LAMINATING & ENCAPSULATING

What We Do

LAMINATING & ENCAPSULATING

Laminating & encapsulating are two similar print finishing processes to achieve document protection.   However there are differences and distinct purposes.   To the layman, encapsulating is often confused with, and often incorrectly referred to as “laminating”.

This process takes place after printing/photocopying but before document binding.

Laminating

Laminating a printed sheet is achieved by applying a very thin sheet of clear plastic film, either onto one or both sides of the document.   It’s purpose is to protect the document from handling damage, making the finished article much stronger.   It also gives an enhanced professional finish to documents.

Laminating is recommended for documents that shall be handled frequently and need the ability to be wiped clean.   Some examples include restaurant menus, training materials, price lists, membership ID cards, etc.

Laminating is carried out after printing but before guillotining, so the laminated finish is edge to edge, often referred to as “full bleed”.   The rolls of laminating film used have a width slightly greater than the finished document, but slightly less than the substrate (generally paper or card).

For example, we typically digitally print to SRA3 size (450mm on the long side x 320mm on the short side).   Laminating film rolls of 317mm width are used to coat the stock.   Burst laminated sheets are then guillotined from 320mm down to 297mm – the length of an A4 sheet, or width of an A3 sheet, giving the desired edge to edge finishing.

Encapsulating

Encapsulating is a similar process which applies clear plastic film to a finished document.   However, with document encapsulation, a choice of different thicknesses of film are available, to achieve the rigidity required.   The main difference in appearance is an encapsulated document has a sealed plastic edge – generally circa 5mm – all around the document, making it waterproof and increasing its longevity.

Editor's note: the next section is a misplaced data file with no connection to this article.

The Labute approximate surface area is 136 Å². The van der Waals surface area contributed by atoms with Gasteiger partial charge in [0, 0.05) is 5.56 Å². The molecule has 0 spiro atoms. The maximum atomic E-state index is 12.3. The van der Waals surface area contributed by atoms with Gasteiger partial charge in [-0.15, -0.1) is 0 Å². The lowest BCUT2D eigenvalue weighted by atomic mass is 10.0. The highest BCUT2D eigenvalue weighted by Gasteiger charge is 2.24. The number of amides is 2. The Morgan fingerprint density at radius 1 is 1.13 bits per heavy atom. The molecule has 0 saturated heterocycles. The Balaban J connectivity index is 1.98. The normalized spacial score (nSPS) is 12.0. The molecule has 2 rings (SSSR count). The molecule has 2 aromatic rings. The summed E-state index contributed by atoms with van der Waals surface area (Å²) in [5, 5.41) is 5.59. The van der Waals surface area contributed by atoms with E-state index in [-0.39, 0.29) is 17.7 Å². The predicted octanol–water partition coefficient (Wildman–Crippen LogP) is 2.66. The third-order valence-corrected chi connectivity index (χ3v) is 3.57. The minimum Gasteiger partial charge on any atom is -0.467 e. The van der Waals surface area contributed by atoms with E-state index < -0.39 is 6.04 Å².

Encapsulating is carried out either as a roll fed process (using the same equipment as for laminating) for medium to long runs, or a pouch fed machine for small runs and ad-hoc encapsulation jobs.

Matt, Gloss or Silk Finish?

When considering laminating & encapsulating, there are various films available to depend on the finish you want to achieve.   Each film has its own properties and making the right decision on this aspect of print finishing is key to your project.

Matt lamination gives a soft, natural look and enhances the readability of the print whilst softening the contrast of darker colours, making them less imposing.   The texture is velvety and the surface non reflective.   Matt finish is more susceptible than gloss film to scratching or scuffing if handled regularly.

Gloss lamination gives a highly polished, shiny appearance, enhancing the colour of text and imagery on the printed page.   The surface is reflective, therefore not suitable when the finished project may be placed under direct lighting.   Gloss laminating film provides a stronger, more durable document.   By definition, document encapsulation utilises gloss film, for its inherent properties.

Silk lamination provides a softer exterior and premium finish, however images may appear duller than when using gloss or matt film.   Whilst not shiny, the finish reflects in certain light conditions, similar to matt.

Contact us for advice on your specific project – we can advise on the most appropriate laminating & encapsulating options for you.